Book Review: The Edge of Nowhere by Elizabeth George

Because of a supernatural ability, Hannah Armstrong and her mother are forced to flee their home and assume new identities.

I took a day trip a few weeks ago to Scottsboro, AL. Have you ever heard of the Unclaimed Baggage Center? If not, you should look them up and check them out. They bid on luggage that is either lost or unclaimed at the airport, then unpack it all and sell it in a 40,000 square foot facility. You can find great deals on paintings, athletic equipment, cameras, laptops, clothes, books, and more.

While I was there, I stumbled across an advance uncorrected proof of Elizabeth George's 'The Edge of Nowhere' for only $4. Sweet deal, I thought. From what I read online, George is an excellent adult mystery author, a "#1 New York Times Bestseller," even.


The story starts with Hannah Armstrong, a teenager with an interesting paranormal ability: she can hear people's thoughts. Because of this ability, however, she and her mother are forced to flee their home and assume new identities. Thus, Becca King is born.

Becca's mother, Laurel, drops her off at a ferry to Whidbey Island, where Becca is supposed to meet with Carol Quinn. The plot takes an interesting twist when Becca arrives at Carol Quinn's house, and is almost nonstop from there.

I think George had good intentions with this book, but it's seems that she has taken a creative, intriguing storyline and "dumbed it down" for a young adult audience.

First of all, George shows too much concern for Becca's weight, which is unnerving. Society already puts enough focus on girls' figure, but now we have a strong female author telling girls that things only get better when they're slim? Yuck. Also aggravating is the number of times George explains Becca's supernatural ability. After the first time or two, I got it. Six or eight times? Unnecessary.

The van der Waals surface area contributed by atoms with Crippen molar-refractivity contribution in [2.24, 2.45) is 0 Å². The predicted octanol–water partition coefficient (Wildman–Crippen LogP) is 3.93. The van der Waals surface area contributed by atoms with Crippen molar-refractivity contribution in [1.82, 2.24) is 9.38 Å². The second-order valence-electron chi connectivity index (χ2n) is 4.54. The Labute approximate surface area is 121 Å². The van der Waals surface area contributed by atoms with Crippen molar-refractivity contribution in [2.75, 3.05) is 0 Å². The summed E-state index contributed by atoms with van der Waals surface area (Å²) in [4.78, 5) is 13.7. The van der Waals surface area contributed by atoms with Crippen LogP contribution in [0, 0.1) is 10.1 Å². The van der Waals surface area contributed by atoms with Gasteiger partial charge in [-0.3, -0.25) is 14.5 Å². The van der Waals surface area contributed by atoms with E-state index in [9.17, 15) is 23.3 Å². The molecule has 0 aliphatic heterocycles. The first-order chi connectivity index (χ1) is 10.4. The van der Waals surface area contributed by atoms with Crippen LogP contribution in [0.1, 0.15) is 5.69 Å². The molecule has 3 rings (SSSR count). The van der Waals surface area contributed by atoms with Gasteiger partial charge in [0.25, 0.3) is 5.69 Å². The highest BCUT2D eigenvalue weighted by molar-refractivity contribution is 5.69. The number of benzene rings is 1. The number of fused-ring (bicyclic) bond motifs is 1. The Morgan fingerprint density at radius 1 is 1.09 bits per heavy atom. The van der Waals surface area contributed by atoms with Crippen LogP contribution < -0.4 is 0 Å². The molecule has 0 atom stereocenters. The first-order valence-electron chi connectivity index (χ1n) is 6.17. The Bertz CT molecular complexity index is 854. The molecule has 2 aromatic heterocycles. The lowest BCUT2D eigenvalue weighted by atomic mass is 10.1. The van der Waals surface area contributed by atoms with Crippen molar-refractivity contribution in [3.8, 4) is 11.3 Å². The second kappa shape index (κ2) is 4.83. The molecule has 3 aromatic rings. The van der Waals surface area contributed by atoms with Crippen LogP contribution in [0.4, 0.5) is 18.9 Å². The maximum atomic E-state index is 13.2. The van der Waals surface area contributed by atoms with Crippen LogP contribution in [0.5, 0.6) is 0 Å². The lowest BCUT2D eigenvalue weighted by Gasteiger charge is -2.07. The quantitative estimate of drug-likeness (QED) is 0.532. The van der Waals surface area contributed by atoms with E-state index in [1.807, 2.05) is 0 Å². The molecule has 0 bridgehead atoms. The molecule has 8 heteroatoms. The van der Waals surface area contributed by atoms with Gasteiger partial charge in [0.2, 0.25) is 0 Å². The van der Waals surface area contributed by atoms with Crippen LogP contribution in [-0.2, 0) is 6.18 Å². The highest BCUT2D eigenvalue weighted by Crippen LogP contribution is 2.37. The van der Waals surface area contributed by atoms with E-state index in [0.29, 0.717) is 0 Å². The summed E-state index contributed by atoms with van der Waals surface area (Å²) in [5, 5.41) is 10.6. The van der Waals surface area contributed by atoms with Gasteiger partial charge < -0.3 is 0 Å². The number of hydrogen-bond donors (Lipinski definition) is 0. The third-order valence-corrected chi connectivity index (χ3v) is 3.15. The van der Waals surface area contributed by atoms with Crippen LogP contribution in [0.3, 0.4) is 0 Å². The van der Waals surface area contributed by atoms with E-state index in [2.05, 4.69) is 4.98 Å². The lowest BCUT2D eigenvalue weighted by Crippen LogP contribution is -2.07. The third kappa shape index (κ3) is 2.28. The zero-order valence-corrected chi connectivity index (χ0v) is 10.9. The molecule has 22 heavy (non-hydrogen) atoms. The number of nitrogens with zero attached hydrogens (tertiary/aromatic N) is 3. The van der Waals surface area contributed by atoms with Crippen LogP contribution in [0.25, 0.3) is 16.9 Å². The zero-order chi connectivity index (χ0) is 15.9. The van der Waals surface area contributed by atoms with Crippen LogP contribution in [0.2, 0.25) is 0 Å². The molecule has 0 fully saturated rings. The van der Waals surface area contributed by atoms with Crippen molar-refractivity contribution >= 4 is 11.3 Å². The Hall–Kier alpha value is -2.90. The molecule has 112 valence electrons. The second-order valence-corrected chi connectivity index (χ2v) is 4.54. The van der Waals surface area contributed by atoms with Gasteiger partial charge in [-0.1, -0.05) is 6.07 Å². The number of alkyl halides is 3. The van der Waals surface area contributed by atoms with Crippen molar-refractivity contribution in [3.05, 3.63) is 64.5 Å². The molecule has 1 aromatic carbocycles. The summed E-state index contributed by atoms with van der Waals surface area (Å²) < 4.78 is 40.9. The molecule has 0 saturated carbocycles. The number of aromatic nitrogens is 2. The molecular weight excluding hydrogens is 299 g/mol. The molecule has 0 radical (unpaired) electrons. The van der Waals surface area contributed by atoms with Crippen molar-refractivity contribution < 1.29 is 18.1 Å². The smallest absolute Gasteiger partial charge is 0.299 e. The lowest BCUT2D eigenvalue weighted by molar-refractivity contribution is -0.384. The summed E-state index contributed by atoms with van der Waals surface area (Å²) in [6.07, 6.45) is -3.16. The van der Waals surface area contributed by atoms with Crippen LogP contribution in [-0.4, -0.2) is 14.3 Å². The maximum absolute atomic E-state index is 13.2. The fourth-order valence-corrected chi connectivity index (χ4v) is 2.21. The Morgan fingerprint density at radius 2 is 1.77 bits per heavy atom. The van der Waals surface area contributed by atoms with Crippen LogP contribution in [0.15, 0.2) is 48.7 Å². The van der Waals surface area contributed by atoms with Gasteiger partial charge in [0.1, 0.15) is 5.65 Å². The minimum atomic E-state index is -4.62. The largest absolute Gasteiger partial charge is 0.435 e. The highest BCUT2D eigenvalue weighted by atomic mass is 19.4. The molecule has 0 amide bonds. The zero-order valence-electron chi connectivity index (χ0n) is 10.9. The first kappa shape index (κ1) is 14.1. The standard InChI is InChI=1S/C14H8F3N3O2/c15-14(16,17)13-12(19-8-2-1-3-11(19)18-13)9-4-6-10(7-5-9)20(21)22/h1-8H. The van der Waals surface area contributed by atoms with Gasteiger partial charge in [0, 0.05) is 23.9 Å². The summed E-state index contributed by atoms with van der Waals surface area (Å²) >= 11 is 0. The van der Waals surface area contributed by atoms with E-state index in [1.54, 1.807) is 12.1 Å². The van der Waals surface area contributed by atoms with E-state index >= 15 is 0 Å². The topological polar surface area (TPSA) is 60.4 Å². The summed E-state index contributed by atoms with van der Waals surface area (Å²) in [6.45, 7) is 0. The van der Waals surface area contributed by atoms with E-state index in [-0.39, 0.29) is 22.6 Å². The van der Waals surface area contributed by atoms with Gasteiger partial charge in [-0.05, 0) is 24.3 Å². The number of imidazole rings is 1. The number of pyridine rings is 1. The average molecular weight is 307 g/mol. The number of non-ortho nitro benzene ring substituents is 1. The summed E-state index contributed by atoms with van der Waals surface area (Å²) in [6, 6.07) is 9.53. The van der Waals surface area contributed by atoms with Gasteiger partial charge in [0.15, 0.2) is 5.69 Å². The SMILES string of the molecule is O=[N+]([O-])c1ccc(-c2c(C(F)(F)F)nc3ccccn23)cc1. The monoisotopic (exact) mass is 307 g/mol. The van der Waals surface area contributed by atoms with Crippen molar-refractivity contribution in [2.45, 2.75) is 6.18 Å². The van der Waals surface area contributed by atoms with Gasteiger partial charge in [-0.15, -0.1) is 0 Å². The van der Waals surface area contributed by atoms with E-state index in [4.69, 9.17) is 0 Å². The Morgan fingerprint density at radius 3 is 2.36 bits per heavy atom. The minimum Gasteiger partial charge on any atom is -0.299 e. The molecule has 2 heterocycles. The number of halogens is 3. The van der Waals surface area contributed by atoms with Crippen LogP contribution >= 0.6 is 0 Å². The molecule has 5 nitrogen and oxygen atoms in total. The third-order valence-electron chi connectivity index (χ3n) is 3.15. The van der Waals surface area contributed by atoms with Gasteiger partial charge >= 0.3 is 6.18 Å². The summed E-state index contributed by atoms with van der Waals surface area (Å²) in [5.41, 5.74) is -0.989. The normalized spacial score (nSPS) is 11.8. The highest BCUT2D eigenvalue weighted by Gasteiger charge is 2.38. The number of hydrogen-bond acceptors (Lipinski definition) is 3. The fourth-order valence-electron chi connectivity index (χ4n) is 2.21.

There were good aspects to the story, don't get me wrong. The idea of a 14- or 15-year-old girl being left to fend for herself in a strange place is intriguing, and the setting is mysterious–yet homey at the same time. The characters are interesting; the relationship between Becca and each of the 'friends' she has is different, but understandable in a high school setting. I'd say the book is average.

Overall, the story is a good one, and I am looking forward to the next two or three in the series.

'The Edge of Nowhere' will be available in stores and online September 4, 2012.

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